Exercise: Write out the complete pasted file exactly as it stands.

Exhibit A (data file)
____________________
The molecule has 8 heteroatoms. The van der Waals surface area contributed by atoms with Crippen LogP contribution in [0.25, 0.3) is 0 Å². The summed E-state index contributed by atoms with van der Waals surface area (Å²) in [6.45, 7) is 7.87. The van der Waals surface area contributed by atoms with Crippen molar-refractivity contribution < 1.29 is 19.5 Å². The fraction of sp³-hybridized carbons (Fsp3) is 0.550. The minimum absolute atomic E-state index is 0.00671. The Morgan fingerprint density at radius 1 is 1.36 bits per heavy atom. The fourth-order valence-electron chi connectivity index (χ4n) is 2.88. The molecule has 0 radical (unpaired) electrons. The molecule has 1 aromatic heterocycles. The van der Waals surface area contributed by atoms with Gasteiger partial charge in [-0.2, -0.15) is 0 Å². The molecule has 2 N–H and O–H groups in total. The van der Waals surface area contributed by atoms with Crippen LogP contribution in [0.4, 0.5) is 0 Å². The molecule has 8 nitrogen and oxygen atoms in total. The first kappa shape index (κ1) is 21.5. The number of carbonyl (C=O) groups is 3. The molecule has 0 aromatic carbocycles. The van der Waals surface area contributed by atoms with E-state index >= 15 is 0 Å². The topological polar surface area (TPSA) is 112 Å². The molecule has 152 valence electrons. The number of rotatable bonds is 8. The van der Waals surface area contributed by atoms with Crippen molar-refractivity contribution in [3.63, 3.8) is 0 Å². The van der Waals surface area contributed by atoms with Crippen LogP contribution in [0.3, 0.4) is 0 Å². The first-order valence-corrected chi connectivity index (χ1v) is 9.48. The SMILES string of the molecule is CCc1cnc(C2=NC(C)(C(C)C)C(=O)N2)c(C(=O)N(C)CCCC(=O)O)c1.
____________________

The molecule has 8 heteroatoms. The van der Waals surface area contributed by atoms with Crippen LogP contribution in [0.25, 0.3) is 0 Å². The summed E-state index contributed by atoms with van der Waals surface area (Å²) in [6.45, 7) is 7.87. The van der Waals surface area contributed by atoms with Crippen molar-refractivity contribution < 1.29 is 19.5 Å². The fraction of sp³-hybridized carbons (Fsp3) is 0.550. The minimum absolute atomic E-state index is 0.00671. The Morgan fingerprint density at radius 1 is 1.36 bits per heavy atom. The fourth-order valence-electron chi connectivity index (χ4n) is 2.88. The molecule has 0 radical (unpaired) electrons. The molecule has 1 aromatic heterocycles. The van der Waals surface area contributed by atoms with Gasteiger partial charge in [-0.2, -0.15) is 0 Å². The molecule has 2 N–H and O–H groups in total. The van der Waals surface area contributed by atoms with Crippen LogP contribution in [0.4, 0.5) is 0 Å². The molecule has 8 nitrogen and oxygen atoms in total. The first kappa shape index (κ1) is 21.5. The number of carbonyl (C=O) groups is 3. The molecule has 0 aromatic carbocycles. The van der Waals surface area contributed by atoms with E-state index >= 15 is 0 Å². The topological polar surface area (TPSA) is 112 Å². The molecule has 152 valence electrons. The number of rotatable bonds is 8. The van der Waals surface area contributed by atoms with Crippen molar-refractivity contribution in [3.63, 3.8) is 0 Å². The van der Waals surface area contributed by atoms with Crippen LogP contribution in [0.3, 0.4) is 0 Å². The first-order valence-corrected chi connectivity index (χ1v) is 9.48. The SMILES string of the molecule is CCc1cnc(C2=NC(C)(C(C)C)C(=O)N2)c(C(=O)N(C)CCCC(=O)O)c1.